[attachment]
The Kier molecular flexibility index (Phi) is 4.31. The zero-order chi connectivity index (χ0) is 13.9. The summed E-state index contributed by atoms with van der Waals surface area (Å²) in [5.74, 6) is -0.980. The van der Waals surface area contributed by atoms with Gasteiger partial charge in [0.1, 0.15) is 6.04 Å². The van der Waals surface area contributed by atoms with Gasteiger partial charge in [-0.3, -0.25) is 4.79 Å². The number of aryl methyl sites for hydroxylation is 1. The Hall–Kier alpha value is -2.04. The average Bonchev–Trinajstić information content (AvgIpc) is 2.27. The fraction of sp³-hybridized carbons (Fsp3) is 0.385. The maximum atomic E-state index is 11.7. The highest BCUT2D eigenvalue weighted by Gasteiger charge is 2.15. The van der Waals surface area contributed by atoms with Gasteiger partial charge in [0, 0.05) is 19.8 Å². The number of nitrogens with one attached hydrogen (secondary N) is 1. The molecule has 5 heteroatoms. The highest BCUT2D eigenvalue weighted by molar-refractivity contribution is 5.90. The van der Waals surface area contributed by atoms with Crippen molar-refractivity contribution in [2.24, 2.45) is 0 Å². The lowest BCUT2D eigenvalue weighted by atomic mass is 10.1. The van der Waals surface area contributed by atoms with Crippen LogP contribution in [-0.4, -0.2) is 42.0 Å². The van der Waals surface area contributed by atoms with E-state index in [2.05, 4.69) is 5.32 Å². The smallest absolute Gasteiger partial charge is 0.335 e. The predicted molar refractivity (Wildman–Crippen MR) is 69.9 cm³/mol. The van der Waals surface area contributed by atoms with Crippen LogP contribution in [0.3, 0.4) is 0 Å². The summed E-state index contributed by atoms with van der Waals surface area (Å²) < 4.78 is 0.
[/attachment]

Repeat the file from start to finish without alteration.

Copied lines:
The Kier molecular flexibility index (Phi) is 4.31. The zero-order chi connectivity index (χ0) is 13.9. The summed E-state index contributed by atoms with van der Waals surface area (Å²) in [5.74, 6) is -0.980. The van der Waals surface area contributed by atoms with Gasteiger partial charge in [0.1, 0.15) is 6.04 Å². The van der Waals surface area contributed by atoms with Gasteiger partial charge in [-0.3, -0.25) is 4.79 Å². The number of aryl methyl sites for hydroxylation is 1. The Hall–Kier alpha value is -2.04. The average Bonchev–Trinajstić information content (AvgIpc) is 2.27. The fraction of sp³-hybridized carbons (Fsp3) is 0.385. The maximum atomic E-state index is 11.7. The highest BCUT2D eigenvalue weighted by Gasteiger charge is 2.15. The van der Waals surface area contributed by atoms with Gasteiger partial charge in [0, 0.05) is 19.8 Å². The number of nitrogens with one attached hydrogen (secondary N) is 1. The molecule has 5 heteroatoms. The highest BCUT2D eigenvalue weighted by molar-refractivity contribution is 5.90. The van der Waals surface area contributed by atoms with Crippen molar-refractivity contribution in [2.24, 2.45) is 0 Å². The lowest BCUT2D eigenvalue weighted by atomic mass is 10.1. The van der Waals surface area contributed by atoms with Crippen LogP contribution in [-0.4, -0.2) is 42.0 Å². The van der Waals surface area contributed by atoms with E-state index in [2.05, 4.69) is 5.32 Å². The smallest absolute Gasteiger partial charge is 0.335 e. The predicted molar refractivity (Wildman–Crippen MR) is 69.9 cm³/mol. The van der Waals surface area contributed by atoms with Crippen LogP contribution in [0.3, 0.4) is 0 Å². The summed E-state index contributed by atoms with van der Waals surface area (Å²) < 4.78 is 0.